ICMC Urges U.S. Government to Maintain Historic Welcome to Refugees Needing Resettlement

Geneva, 19 July 2019 - The International Catholic Migration Commission (ICMC) urges the U.S. administration to maintain the country’s history of welcome and solidarity with the most vulnerable refugees by sustaining its U.S. Refugee Assistance Program for resettlement.

ICMC’s appeal follows recent reports that the U.S. government is considering a drastic reduction in the number of refugees to be admitted through the program, cutting the number nearly down to zero for the fiscal year 2020.

“We have witnessed the hard work, expertise, and talents that resettled refugees contribute to their resettlement countries,” says ICMC Secretary General Msgr. Robert J. Vitillo. These refugees include religious minorities and victims of sexual and gender-based violence, and resettlement is the only durable solution that allows them and their families to rebuild their lives in safety. Photo: a Chaldean Catholic couple from Iraq, resettled with the help if ICMC and its partners, poses for a photo in their home in California. ©ICMC As a longtime partner of the U.S. Refugee Assistance program, ICMC is deeply concerned by the impact that this proposal would have on the lives of thousands of people in need of critical life-saving assistance.

“Since our founding in 1951, ICMC has been privileged to restore dignity and inspire change among hundreds of thousands of refugees by facilitating resettlement to the United States and many other countries,” says Msgr. Robert J. Vitillo, ICMC Secretary General. “We have witnessed the hard work, expertise, and talents that resettled refugees contribute to their resettlement countries.”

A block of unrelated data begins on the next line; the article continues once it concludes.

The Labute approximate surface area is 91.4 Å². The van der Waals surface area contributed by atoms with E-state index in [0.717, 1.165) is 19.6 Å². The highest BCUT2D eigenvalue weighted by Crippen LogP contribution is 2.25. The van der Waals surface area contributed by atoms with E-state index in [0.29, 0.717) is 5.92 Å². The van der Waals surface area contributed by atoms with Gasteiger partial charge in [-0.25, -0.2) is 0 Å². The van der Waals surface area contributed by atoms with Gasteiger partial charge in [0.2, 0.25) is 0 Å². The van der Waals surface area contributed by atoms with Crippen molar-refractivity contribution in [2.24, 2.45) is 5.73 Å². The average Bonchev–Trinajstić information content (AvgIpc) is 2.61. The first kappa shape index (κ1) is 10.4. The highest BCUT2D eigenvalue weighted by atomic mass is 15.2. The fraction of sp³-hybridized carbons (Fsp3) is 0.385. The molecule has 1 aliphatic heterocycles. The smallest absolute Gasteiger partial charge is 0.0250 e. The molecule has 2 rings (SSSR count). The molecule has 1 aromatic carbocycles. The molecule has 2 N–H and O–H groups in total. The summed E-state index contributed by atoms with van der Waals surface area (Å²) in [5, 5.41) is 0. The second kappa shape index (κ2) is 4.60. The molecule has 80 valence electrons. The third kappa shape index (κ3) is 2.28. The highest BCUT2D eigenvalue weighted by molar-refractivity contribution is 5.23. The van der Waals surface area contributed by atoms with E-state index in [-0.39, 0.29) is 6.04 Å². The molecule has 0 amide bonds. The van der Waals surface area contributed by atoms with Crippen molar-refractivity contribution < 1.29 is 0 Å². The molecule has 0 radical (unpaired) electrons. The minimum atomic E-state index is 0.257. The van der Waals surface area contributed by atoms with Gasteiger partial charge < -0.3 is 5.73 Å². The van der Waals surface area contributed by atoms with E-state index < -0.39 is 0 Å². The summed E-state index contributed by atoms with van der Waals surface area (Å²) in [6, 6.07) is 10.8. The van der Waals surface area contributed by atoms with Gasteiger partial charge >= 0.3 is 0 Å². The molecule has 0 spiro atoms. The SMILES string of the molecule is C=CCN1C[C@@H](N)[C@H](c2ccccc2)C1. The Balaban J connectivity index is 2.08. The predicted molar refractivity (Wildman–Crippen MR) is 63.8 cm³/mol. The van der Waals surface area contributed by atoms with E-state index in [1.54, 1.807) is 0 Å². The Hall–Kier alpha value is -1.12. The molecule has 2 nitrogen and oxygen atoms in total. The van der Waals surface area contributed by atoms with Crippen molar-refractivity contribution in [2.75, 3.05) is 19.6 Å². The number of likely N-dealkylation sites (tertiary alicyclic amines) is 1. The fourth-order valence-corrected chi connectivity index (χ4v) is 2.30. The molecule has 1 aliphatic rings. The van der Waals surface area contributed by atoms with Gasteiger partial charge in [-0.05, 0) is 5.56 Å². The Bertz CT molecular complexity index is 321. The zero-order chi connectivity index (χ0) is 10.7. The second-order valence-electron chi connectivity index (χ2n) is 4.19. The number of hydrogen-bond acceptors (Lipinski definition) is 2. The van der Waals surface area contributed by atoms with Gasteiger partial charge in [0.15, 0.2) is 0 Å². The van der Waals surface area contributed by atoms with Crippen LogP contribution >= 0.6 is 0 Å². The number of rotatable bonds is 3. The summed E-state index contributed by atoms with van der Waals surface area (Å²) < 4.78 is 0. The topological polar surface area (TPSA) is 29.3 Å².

These refugees include ethnic and religious minorities as well as victims of torture and gender-based violence, who are unable to return to their homes of origin, and often experience a lack of adequate protection in the countries where they first sought refuge. Resettlement is the only durable solution that allows them and their families to rebuild their lives in safety.

Thousands of refugees are waiting for several years, and under precarious conditions, to be resettled to the U.S. and elsewhere. We are concerned about the impact that further delays will have on their physical, mental and emotional wellbeing. This is especially true for refugees who have been separated from their families for several years and are desperate to reunite with their loved ones.

The reports of drastic cuts to refugee admissions come when nearly 26 million refugees, an all-time high, have fled war, persecution and violence. In 2018, less than 7% of worldwide resettlement needs were met.

“Faith-based communities and volunteers across the U.S. have the desire, capacity, and resources to return to at least our historically normal level of welcoming refugees,” said Mr. William Canny, member of ICMC’s Governing Committee and executive director for the Migration and Refugee Services of the United States Conference of Catholic Bishops.

ICMC sincerely hopes that leaders and decision-makers in the U.S. and other resettlement countries will be guided by this appeal of Pope Francis, “our world is facing a refugee crisis of a magnitude not seen since the Second World War […] We must not be taken aback by their numbers, but rather view them as persons, seeing their faces and listening to their stories, trying to respond as best we can to their situation. To respond in a way which is always humane, just and fraternal [...] Let us treat others with the same passion and compassion with which we want to be treated” (Address to the U.S. Congress, 24 September 2015).